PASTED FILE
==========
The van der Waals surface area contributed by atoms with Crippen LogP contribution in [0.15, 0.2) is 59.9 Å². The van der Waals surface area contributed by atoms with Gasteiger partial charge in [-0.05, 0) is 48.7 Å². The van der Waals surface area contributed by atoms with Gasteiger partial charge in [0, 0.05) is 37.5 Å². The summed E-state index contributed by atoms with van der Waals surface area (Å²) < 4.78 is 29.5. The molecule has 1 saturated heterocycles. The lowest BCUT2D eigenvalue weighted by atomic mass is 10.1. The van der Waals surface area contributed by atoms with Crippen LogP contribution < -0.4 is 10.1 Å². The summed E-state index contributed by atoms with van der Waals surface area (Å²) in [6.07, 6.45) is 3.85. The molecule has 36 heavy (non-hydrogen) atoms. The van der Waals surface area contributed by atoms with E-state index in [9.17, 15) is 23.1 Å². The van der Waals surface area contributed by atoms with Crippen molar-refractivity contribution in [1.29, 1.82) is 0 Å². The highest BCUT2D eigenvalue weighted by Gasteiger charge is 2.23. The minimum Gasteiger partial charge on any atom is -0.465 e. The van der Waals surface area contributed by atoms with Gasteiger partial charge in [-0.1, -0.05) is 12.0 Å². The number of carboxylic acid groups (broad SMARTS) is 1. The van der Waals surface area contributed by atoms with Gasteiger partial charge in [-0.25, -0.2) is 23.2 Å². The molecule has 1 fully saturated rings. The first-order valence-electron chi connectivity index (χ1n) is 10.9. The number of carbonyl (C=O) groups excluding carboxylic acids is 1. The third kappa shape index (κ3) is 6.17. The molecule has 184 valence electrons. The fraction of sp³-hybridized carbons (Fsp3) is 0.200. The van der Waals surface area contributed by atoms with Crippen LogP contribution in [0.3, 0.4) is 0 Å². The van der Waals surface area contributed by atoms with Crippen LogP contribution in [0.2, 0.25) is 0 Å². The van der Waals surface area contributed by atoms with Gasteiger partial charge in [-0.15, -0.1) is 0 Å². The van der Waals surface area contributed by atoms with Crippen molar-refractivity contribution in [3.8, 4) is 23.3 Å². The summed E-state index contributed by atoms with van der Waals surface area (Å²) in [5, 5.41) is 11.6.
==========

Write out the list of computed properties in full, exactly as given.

The van der Waals surface area contributed by atoms with Crippen LogP contribution in [0.15, 0.2) is 59.9 Å². The van der Waals surface area contributed by atoms with Gasteiger partial charge in [-0.05, 0) is 48.7 Å². The van der Waals surface area contributed by atoms with Gasteiger partial charge in [0, 0.05) is 37.5 Å². The summed E-state index contributed by atoms with van der Waals surface area (Å²) < 4.78 is 29.5. The molecule has 1 saturated heterocycles. The lowest BCUT2D eigenvalue weighted by atomic mass is 10.1. The van der Waals surface area contributed by atoms with Crippen LogP contribution < -0.4 is 10.1 Å². The summed E-state index contributed by atoms with van der Waals surface area (Å²) in [6.07, 6.45) is 3.85. The molecule has 36 heavy (non-hydrogen) atoms. The van der Waals surface area contributed by atoms with E-state index in [9.17, 15) is 23.1 Å². The van der Waals surface area contributed by atoms with Crippen molar-refractivity contribution in [1.29, 1.82) is 0 Å². The highest BCUT2D eigenvalue weighted by Gasteiger charge is 2.23. The minimum Gasteiger partial charge on any atom is -0.465 e. The van der Waals surface area contributed by atoms with Gasteiger partial charge in [-0.1, -0.05) is 12.0 Å². The number of carboxylic acid groups (broad SMARTS) is 1. The van der Waals surface area contributed by atoms with Gasteiger partial charge in [-0.25, -0.2) is 23.2 Å². The molecule has 1 fully saturated rings. The first-order valence-electron chi connectivity index (χ1n) is 10.9. The number of carbonyl (C=O) groups excluding carboxylic acids is 1. The third kappa shape index (κ3) is 6.17. The molecule has 184 valence electrons. The fraction of sp³-hybridized carbons (Fsp3) is 0.200. The van der Waals surface area contributed by atoms with Crippen LogP contribution in [0.3, 0.4) is 0 Å². The van der Waals surface area contributed by atoms with Crippen LogP contribution in [0.2, 0.25) is 0 Å². The van der Waals surface area contributed by atoms with Gasteiger partial charge in [-0.15, -0.1) is 0 Å². The van der Waals surface area contributed by atoms with Crippen molar-refractivity contribution in [3.8, 4) is 23.3 Å². The summed E-state index contributed by atoms with van der Waals surface area (Å²) in [5, 5.41) is 11.6.